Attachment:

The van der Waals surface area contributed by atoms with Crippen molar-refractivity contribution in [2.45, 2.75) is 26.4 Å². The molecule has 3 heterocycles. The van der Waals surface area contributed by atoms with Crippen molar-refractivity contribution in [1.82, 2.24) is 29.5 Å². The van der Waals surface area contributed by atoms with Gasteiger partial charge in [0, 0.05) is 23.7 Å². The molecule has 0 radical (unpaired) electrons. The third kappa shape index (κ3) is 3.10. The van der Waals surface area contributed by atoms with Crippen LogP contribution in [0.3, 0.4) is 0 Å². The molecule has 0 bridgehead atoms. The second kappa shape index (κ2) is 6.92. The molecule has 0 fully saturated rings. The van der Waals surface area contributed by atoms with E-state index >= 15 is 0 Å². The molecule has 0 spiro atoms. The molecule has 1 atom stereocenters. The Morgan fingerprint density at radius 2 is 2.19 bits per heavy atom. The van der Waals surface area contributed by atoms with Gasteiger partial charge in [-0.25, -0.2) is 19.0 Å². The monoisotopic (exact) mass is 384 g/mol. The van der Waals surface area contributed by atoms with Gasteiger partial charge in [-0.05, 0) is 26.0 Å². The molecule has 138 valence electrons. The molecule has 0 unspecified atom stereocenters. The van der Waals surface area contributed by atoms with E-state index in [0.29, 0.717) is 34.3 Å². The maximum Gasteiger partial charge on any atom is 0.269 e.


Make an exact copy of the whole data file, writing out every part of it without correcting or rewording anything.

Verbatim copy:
The van der Waals surface area contributed by atoms with Crippen molar-refractivity contribution in [2.45, 2.75) is 26.4 Å². The molecule has 3 heterocycles. The van der Waals surface area contributed by atoms with Crippen molar-refractivity contribution in [1.82, 2.24) is 29.5 Å². The van der Waals surface area contributed by atoms with Gasteiger partial charge in [0, 0.05) is 23.7 Å². The molecule has 0 radical (unpaired) electrons. The third kappa shape index (κ3) is 3.10. The van der Waals surface area contributed by atoms with Crippen LogP contribution in [0.3, 0.4) is 0 Å². The molecule has 0 bridgehead atoms. The second kappa shape index (κ2) is 6.92. The molecule has 0 fully saturated rings. The van der Waals surface area contributed by atoms with E-state index >= 15 is 0 Å². The molecule has 0 spiro atoms. The molecule has 1 atom stereocenters. The Morgan fingerprint density at radius 2 is 2.19 bits per heavy atom. The van der Waals surface area contributed by atoms with Gasteiger partial charge in [-0.25, -0.2) is 19.0 Å². The monoisotopic (exact) mass is 384 g/mol. The van der Waals surface area contributed by atoms with Gasteiger partial charge in [-0.05, 0) is 26.0 Å². The molecule has 138 valence electrons. The molecule has 0 unspecified atom stereocenters. The van der Waals surface area contributed by atoms with E-state index in [0.29, 0.717) is 34.3 Å². The maximum Gasteiger partial charge on any atom is 0.269 e.